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ACP Says 2021 Medicare Physician Fee Schedule and QPP Rule Makes Positive Steps, Improvements Still Needed
Washington, DC (Dec. 9, 2020) —While the 2021 Medicare Physician Fee Schedule (MPFS) makes historic enhancements to payments to physicians for evaluation and management (E/M) services, the American College of Physicians (ACP) says there are still improvements that the Centers for Medicare & Medicaid Services (CMS) should make to help patients and physicians, especially in light of the COVID-19 pandemic.
After the final rule was released, ACP issued a statement praising the historic increases in physician payments for E/M services. That statement also noted that ACP strongly supports the planned implementation of a new code that will allow physicians to better account for complex patient visits. While these are both promising developments ACP is calling for several additional improvements that were not included in the 2021 rule.
“Physician practices, especially small and primary care practices, are dealing with major ramifications due to the COVID-19 pandemic,” said Jacqueline W. Fincher, MD, MACP, president, ACP. “I fear we may see a multitude of offices being forced to shut their doors over the next year, leaving their patient populations without care. There are additional measures that CMS can and should take to help mitigate this issue and preserve patients’ access to care.”
Among areas where ACP had concerns:
- While CMS extended payment for audio-only services beyond the end of the public health emergency (PHE), it is via a new code that will lower the payments for these services.
- While the new complexity code is a major step toward better valuing patient services, ACP is concerned that the code may be used less than is expected, given the need for education and awareness among physician practices. Reducing the estimated utilization would have helped to lessen the impact of the impending budget neutrality adjustment.
- CMS also decided not to move forward with an evaluation of the codes used for payment for vaccines, leaving those reimbursements stagnant at 2019 levels. ACP has warned that the lower payment will not cover expected increase in costs associated with vaccine purchase, storage, administration, and record-keeping during a time when we will need to facilitate unprecedented vaccine administration coordination for the COVID-19 vaccine.
The rule does make several accommodations for COVID-19 that ACP believes are important. CMS will extend the use of virtual presence for physicians in training through at least the end of the year, or the end of the PHE. It also finalizes the primary care exception during the PHE and allows all levels of E/M services provided by resident physicians to be billed without the presence of a physician. Related, ACP is pleased that CMS permanently expanded the list of telehealth services as well as commissioned a study to research the effects of the COVID-19 telehealth flexibilities to better understand the experiences and learnings of both patients and physicians utilizing these revised policies.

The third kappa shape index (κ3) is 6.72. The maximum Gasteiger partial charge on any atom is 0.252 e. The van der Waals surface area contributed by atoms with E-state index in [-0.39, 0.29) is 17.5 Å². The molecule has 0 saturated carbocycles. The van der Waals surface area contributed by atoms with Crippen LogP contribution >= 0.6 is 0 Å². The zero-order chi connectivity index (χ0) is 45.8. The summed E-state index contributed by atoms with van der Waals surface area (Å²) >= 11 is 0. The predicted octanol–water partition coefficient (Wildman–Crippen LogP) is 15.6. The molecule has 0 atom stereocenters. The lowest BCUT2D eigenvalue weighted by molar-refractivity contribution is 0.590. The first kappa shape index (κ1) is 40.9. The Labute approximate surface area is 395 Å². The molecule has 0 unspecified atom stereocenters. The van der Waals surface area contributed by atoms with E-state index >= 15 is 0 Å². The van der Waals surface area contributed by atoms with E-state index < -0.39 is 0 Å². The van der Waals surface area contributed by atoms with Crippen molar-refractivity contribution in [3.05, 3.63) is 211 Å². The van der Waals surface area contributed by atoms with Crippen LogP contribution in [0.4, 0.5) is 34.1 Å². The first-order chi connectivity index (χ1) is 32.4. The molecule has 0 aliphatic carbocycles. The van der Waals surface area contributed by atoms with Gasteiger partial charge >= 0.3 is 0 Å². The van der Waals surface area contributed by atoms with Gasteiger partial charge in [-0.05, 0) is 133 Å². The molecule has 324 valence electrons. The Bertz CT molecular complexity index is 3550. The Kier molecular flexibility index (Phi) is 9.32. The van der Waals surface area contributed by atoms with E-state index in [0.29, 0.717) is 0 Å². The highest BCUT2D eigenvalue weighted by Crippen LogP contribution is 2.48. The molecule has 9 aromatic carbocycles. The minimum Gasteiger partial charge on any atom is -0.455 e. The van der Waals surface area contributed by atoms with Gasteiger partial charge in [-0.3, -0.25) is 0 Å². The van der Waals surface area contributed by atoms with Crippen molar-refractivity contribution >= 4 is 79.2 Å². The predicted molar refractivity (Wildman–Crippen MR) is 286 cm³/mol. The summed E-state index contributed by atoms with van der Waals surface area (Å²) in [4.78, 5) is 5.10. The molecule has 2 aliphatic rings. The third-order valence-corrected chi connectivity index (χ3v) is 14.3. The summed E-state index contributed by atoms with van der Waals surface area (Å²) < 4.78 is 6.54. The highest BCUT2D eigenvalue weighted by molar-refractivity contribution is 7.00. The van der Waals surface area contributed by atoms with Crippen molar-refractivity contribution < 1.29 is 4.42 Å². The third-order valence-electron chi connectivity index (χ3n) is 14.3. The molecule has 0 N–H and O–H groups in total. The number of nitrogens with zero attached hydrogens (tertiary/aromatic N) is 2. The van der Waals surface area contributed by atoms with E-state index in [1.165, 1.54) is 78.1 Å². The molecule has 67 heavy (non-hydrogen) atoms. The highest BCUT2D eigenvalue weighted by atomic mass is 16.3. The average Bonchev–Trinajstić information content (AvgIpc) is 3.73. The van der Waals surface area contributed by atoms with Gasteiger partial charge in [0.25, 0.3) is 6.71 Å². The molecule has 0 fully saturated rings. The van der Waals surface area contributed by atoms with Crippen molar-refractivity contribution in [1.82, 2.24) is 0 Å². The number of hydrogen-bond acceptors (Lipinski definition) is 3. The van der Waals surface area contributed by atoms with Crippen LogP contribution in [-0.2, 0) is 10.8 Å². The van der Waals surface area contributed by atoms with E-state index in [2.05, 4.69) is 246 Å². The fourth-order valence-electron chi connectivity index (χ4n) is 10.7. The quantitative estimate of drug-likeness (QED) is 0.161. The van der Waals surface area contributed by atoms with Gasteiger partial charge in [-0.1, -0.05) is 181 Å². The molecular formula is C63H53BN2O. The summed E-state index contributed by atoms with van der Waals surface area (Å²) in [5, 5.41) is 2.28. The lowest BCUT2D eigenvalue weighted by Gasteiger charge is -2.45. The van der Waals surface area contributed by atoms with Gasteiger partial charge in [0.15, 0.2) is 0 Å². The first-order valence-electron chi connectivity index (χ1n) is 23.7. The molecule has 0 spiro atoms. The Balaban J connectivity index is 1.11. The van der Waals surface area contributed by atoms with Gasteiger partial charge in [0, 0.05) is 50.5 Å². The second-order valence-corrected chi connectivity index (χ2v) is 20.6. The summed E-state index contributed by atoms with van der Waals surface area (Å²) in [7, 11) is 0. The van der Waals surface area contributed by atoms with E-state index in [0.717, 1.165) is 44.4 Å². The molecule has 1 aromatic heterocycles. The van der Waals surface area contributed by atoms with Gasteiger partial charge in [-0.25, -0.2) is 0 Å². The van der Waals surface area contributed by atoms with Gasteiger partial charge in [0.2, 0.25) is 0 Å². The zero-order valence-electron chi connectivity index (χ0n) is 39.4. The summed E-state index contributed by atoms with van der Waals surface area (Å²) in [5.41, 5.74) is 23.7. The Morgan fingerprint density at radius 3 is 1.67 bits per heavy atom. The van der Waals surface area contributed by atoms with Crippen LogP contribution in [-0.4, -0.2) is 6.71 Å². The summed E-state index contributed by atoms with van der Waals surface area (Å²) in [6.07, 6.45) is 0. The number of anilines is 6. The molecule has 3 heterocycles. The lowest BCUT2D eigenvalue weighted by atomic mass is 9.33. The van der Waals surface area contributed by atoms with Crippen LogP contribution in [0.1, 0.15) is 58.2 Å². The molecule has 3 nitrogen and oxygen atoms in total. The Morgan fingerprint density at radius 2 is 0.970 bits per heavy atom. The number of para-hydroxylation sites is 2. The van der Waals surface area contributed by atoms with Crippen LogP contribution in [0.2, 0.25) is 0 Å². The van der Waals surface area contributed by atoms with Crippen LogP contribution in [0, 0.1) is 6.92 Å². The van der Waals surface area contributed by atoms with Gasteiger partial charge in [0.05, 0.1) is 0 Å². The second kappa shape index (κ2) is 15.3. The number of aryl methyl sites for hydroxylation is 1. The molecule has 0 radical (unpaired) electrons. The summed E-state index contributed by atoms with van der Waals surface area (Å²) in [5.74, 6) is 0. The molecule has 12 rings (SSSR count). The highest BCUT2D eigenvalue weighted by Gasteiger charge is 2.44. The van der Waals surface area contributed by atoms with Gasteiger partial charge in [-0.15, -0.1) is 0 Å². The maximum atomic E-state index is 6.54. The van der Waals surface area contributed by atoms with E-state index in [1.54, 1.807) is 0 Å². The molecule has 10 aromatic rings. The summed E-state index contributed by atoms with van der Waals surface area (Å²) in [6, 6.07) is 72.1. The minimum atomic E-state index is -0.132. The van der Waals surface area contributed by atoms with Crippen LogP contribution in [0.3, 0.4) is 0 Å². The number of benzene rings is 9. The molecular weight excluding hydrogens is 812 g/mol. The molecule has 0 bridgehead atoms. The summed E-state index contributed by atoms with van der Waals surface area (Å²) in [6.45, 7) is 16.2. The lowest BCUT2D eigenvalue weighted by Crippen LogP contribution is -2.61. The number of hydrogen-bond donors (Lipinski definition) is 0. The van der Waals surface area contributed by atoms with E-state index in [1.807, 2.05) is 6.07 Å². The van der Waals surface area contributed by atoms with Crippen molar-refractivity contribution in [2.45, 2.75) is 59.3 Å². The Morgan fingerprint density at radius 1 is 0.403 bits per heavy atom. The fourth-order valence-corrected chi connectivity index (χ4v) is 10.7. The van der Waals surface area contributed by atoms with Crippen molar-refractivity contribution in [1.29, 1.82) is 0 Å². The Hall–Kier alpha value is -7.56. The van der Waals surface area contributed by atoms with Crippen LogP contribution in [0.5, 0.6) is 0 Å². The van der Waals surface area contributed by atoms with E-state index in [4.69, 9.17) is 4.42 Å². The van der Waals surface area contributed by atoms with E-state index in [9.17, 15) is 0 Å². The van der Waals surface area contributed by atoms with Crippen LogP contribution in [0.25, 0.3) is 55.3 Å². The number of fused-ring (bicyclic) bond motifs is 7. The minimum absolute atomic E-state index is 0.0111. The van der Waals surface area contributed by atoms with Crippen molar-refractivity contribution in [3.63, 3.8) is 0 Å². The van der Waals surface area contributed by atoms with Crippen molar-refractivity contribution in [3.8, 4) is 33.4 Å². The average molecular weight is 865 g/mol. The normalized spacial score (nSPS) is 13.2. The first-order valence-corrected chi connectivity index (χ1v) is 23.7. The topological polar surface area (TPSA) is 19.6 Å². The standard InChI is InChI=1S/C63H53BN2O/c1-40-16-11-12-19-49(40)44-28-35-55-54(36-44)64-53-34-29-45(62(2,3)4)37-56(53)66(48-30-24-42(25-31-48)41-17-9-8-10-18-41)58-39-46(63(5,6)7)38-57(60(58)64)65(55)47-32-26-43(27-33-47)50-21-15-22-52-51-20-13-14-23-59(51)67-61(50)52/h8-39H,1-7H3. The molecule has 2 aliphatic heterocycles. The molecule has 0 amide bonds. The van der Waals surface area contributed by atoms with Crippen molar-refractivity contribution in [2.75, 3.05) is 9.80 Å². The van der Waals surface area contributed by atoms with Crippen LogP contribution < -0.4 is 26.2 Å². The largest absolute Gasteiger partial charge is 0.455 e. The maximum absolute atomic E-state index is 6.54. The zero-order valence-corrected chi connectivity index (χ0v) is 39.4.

Along with the MPFS, the Quality Payment Program (QPP) rule for 2021 was also finalized. In a positive move for physician practices under the Merit-based Incentive Payment System (MIPS), CMS will extend the extreme and uncontrollable circumstances hardship exception policy to 2021 as a response to the COVID-19 pandemic. This extension will allow physicians flexibility to prioritize patients amidst an international pandemic as COVID-19 cases increase around the country.
Despite the extension of the MIPS hardship exception, ACP has concerns with other aspects of the rule. The final rule rolls back important proposed flexibilities that would have make it easier for physicians to successfully participate in MIPS and will likely negatively impact participation in the program in 2021. Specifically, the final rule reverses a proposal to lower the MIPS performance threshold; reverses a proposal to use 2021 data to score quality measures and will instead rely on pre-pandemic benchmarks; and, increases the weight of the cost category without addressing longstanding concerns.
ACP also notes several areas of concern with the provisions related to the Advanced Alternative Payment Models (APM) pathway, as the rule fails to include any broad COVID-19 related protections for the thousands of physicians participating in APMs. CMS also finalized the new APM Performance Pathway for APM participants participating in MIPS, along with a number of quality reporting changes for Medicare Shared Savings Program participants that ACP worries could cause wide scale disruptions in reporting. Changes of this magnitude come at a particularly challenging time amidst the COVID-19 PHE, further complicated by the fact that physicians now only have 30 days to implement changes due to the delayed release of the final rule.
“Physician practices are under horrendous financial and emotional stress this year. Our health care system is ailing, and fault lines have formed. I am deeply concerned about all of our patients and their access to care,” continued Dr. Fincher. “We need CMS to do as much as possible to support physicians in providing the best possible care to patients in this time of crisis.”
About the American College of Physicians
The American College of Physicians is the largest medical specialty organization in the United States with members in more than 145 countries worldwide. ACP membership includes 163,000 internal medicine physicians (internists), related subspecialists, and medical students. Internal medicine physicians are specialists who apply scientific knowledge and clinical expertise to the diagnosis, treatment, and compassionate care of adults across the spectrum from health to complex illness. Follow ACP on Twitter, Facebook, and Instagram.
Contact: Jacquelyn Blaser, (202) 261-4572, firstname.lastname@example.org